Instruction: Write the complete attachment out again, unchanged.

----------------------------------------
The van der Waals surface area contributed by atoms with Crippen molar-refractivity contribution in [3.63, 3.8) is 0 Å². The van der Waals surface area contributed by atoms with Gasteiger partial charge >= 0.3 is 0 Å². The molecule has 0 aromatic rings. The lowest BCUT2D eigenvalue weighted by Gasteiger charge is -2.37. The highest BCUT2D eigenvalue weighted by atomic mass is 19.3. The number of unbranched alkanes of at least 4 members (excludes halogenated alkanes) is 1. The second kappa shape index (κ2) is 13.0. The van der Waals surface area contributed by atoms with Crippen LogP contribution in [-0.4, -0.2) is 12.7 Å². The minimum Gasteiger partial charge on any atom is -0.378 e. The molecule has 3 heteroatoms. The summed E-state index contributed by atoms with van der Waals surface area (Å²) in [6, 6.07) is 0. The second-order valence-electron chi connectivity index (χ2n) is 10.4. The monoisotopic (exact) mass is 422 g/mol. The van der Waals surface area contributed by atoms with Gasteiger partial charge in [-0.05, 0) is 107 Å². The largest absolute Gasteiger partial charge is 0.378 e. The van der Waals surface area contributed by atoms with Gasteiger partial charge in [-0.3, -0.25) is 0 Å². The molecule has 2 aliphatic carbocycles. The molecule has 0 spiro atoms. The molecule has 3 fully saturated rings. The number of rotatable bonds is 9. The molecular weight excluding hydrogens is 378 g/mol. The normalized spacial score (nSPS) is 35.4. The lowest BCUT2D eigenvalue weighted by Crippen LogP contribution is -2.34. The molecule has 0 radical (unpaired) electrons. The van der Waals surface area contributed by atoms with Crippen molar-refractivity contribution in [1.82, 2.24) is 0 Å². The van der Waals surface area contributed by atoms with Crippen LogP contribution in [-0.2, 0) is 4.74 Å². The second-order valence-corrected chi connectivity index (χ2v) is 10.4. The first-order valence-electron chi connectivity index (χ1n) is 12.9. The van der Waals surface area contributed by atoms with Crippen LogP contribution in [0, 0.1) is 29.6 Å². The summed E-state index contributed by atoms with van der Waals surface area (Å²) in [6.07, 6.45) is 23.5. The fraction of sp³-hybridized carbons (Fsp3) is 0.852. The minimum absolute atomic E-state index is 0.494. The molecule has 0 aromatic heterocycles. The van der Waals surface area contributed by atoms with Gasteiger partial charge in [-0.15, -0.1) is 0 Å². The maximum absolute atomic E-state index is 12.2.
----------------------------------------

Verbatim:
The van der Waals surface area contributed by atoms with Crippen molar-refractivity contribution in [3.63, 3.8) is 0 Å². The van der Waals surface area contributed by atoms with Gasteiger partial charge >= 0.3 is 0 Å². The molecule has 0 aromatic rings. The lowest BCUT2D eigenvalue weighted by Gasteiger charge is -2.37. The highest BCUT2D eigenvalue weighted by atomic mass is 19.3. The number of unbranched alkanes of at least 4 members (excludes halogenated alkanes) is 1. The second kappa shape index (κ2) is 13.0. The van der Waals surface area contributed by atoms with Crippen LogP contribution in [-0.4, -0.2) is 12.7 Å². The minimum Gasteiger partial charge on any atom is -0.378 e. The molecule has 3 heteroatoms. The summed E-state index contributed by atoms with van der Waals surface area (Å²) in [6, 6.07) is 0. The second-order valence-electron chi connectivity index (χ2n) is 10.4. The monoisotopic (exact) mass is 422 g/mol. The van der Waals surface area contributed by atoms with Gasteiger partial charge in [-0.05, 0) is 107 Å². The largest absolute Gasteiger partial charge is 0.378 e. The van der Waals surface area contributed by atoms with Gasteiger partial charge in [-0.3, -0.25) is 0 Å². The molecule has 2 aliphatic carbocycles. The molecule has 0 spiro atoms. The molecule has 3 fully saturated rings. The number of rotatable bonds is 9. The molecular weight excluding hydrogens is 378 g/mol. The normalized spacial score (nSPS) is 35.4. The lowest BCUT2D eigenvalue weighted by Crippen LogP contribution is -2.34. The molecule has 0 radical (unpaired) electrons. The van der Waals surface area contributed by atoms with Crippen molar-refractivity contribution in [1.82, 2.24) is 0 Å². The van der Waals surface area contributed by atoms with Crippen LogP contribution in [-0.2, 0) is 4.74 Å². The second-order valence-corrected chi connectivity index (χ2v) is 10.4. The first-order valence-electron chi connectivity index (χ1n) is 12.9. The van der Waals surface area contributed by atoms with Crippen LogP contribution in [0, 0.1) is 29.6 Å². The summed E-state index contributed by atoms with van der Waals surface area (Å²) in [6.07, 6.45) is 23.5. The fraction of sp³-hybridized carbons (Fsp3) is 0.852. The minimum absolute atomic E-state index is 0.494. The molecule has 0 aromatic heterocycles. The van der Waals surface area contributed by atoms with Gasteiger partial charge in [-0.15, -0.1) is 0 Å². The maximum absolute atomic E-state index is 12.2.